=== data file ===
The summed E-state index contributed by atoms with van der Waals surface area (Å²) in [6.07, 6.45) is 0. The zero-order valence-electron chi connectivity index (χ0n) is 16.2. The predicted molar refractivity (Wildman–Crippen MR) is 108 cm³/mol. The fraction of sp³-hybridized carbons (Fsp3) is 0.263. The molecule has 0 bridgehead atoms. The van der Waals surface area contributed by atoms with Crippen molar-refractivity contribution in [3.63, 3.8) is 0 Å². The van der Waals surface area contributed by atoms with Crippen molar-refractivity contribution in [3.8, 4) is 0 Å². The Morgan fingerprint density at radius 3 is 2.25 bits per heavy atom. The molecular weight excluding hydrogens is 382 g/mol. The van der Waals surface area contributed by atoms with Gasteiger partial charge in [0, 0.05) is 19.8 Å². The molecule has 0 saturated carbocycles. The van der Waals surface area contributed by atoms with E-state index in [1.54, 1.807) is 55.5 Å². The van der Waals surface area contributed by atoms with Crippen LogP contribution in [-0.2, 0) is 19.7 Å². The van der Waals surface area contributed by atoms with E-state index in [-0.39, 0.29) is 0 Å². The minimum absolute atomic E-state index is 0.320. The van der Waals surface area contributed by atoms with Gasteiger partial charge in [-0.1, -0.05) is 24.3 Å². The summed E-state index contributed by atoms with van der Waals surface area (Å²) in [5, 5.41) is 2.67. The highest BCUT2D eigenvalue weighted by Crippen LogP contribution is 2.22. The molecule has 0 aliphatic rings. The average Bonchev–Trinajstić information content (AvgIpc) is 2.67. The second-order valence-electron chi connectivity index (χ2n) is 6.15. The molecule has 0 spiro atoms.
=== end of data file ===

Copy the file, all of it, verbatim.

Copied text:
The summed E-state index contributed by atoms with van der Waals surface area (Å²) in [6.07, 6.45) is 0. The zero-order valence-electron chi connectivity index (χ0n) is 16.2. The predicted molar refractivity (Wildman–Crippen MR) is 108 cm³/mol. The fraction of sp³-hybridized carbons (Fsp3) is 0.263. The molecule has 0 bridgehead atoms. The van der Waals surface area contributed by atoms with Crippen molar-refractivity contribution in [3.63, 3.8) is 0 Å². The van der Waals surface area contributed by atoms with Crippen molar-refractivity contribution in [3.8, 4) is 0 Å². The Morgan fingerprint density at radius 3 is 2.25 bits per heavy atom. The molecular weight excluding hydrogens is 382 g/mol. The van der Waals surface area contributed by atoms with Gasteiger partial charge in [0, 0.05) is 19.8 Å². The molecule has 0 saturated carbocycles. The van der Waals surface area contributed by atoms with E-state index in [1.54, 1.807) is 55.5 Å². The van der Waals surface area contributed by atoms with Crippen LogP contribution in [-0.2, 0) is 19.7 Å². The van der Waals surface area contributed by atoms with E-state index in [-0.39, 0.29) is 0 Å². The minimum absolute atomic E-state index is 0.320. The van der Waals surface area contributed by atoms with Gasteiger partial charge in [-0.1, -0.05) is 24.3 Å². The summed E-state index contributed by atoms with van der Waals surface area (Å²) in [5, 5.41) is 2.67. The highest BCUT2D eigenvalue weighted by Crippen LogP contribution is 2.22. The molecule has 0 aliphatic rings. The average Bonchev–Trinajstić information content (AvgIpc) is 2.67. The second-order valence-electron chi connectivity index (χ2n) is 6.15. The molecule has 0 spiro atoms.